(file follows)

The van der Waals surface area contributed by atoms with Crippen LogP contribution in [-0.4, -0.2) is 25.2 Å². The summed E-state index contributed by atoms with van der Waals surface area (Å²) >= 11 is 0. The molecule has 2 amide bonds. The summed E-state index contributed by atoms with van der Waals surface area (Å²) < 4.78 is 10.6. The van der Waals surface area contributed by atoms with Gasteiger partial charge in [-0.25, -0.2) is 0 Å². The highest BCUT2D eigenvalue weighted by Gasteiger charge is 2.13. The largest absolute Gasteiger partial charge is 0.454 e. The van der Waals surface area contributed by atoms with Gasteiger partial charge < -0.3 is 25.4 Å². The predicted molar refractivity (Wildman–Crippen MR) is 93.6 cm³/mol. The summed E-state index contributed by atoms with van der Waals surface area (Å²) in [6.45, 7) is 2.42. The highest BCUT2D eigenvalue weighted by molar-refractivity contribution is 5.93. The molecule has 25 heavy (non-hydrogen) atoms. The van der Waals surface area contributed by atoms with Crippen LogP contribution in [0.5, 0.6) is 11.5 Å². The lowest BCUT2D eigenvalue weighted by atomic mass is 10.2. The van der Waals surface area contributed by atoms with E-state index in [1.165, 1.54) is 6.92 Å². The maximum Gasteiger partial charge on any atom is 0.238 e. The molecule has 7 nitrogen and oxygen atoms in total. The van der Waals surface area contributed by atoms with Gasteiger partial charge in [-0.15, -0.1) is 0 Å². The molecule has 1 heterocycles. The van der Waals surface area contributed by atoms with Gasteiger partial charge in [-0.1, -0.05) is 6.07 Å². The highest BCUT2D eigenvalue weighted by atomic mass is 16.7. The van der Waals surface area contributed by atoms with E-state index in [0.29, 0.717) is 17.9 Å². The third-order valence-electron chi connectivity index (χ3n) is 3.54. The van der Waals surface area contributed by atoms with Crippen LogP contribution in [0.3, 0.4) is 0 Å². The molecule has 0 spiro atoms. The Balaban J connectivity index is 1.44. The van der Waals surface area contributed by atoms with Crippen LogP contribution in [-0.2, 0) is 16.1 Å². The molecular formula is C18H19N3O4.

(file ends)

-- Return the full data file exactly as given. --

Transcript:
The van der Waals surface area contributed by atoms with Crippen LogP contribution in [-0.4, -0.2) is 25.2 Å². The summed E-state index contributed by atoms with van der Waals surface area (Å²) >= 11 is 0. The molecule has 2 amide bonds. The summed E-state index contributed by atoms with van der Waals surface area (Å²) < 4.78 is 10.6. The van der Waals surface area contributed by atoms with Gasteiger partial charge in [-0.25, -0.2) is 0 Å². The highest BCUT2D eigenvalue weighted by Gasteiger charge is 2.13. The largest absolute Gasteiger partial charge is 0.454 e. The van der Waals surface area contributed by atoms with Gasteiger partial charge < -0.3 is 25.4 Å². The predicted molar refractivity (Wildman–Crippen MR) is 93.6 cm³/mol. The summed E-state index contributed by atoms with van der Waals surface area (Å²) in [6.45, 7) is 2.42. The highest BCUT2D eigenvalue weighted by molar-refractivity contribution is 5.93. The molecule has 25 heavy (non-hydrogen) atoms. The van der Waals surface area contributed by atoms with Crippen LogP contribution in [0.5, 0.6) is 11.5 Å². The lowest BCUT2D eigenvalue weighted by atomic mass is 10.2. The van der Waals surface area contributed by atoms with E-state index in [1.165, 1.54) is 6.92 Å². The maximum Gasteiger partial charge on any atom is 0.238 e. The molecule has 7 nitrogen and oxygen atoms in total. The van der Waals surface area contributed by atoms with Gasteiger partial charge in [-0.15, -0.1) is 0 Å². The molecule has 1 heterocycles. The van der Waals surface area contributed by atoms with Gasteiger partial charge in [-0.1, -0.05) is 6.07 Å². The highest BCUT2D eigenvalue weighted by atomic mass is 16.7. The van der Waals surface area contributed by atoms with E-state index in [0.29, 0.717) is 17.9 Å². The third-order valence-electron chi connectivity index (χ3n) is 3.54. The van der Waals surface area contributed by atoms with Crippen LogP contribution in [0.3, 0.4) is 0 Å². The molecule has 0 spiro atoms. The Balaban J connectivity index is 1.44. The van der Waals surface area contributed by atoms with Crippen LogP contribution in [-0.2, 0) is 16.1 Å². The molecular formula is C18H19N3O4.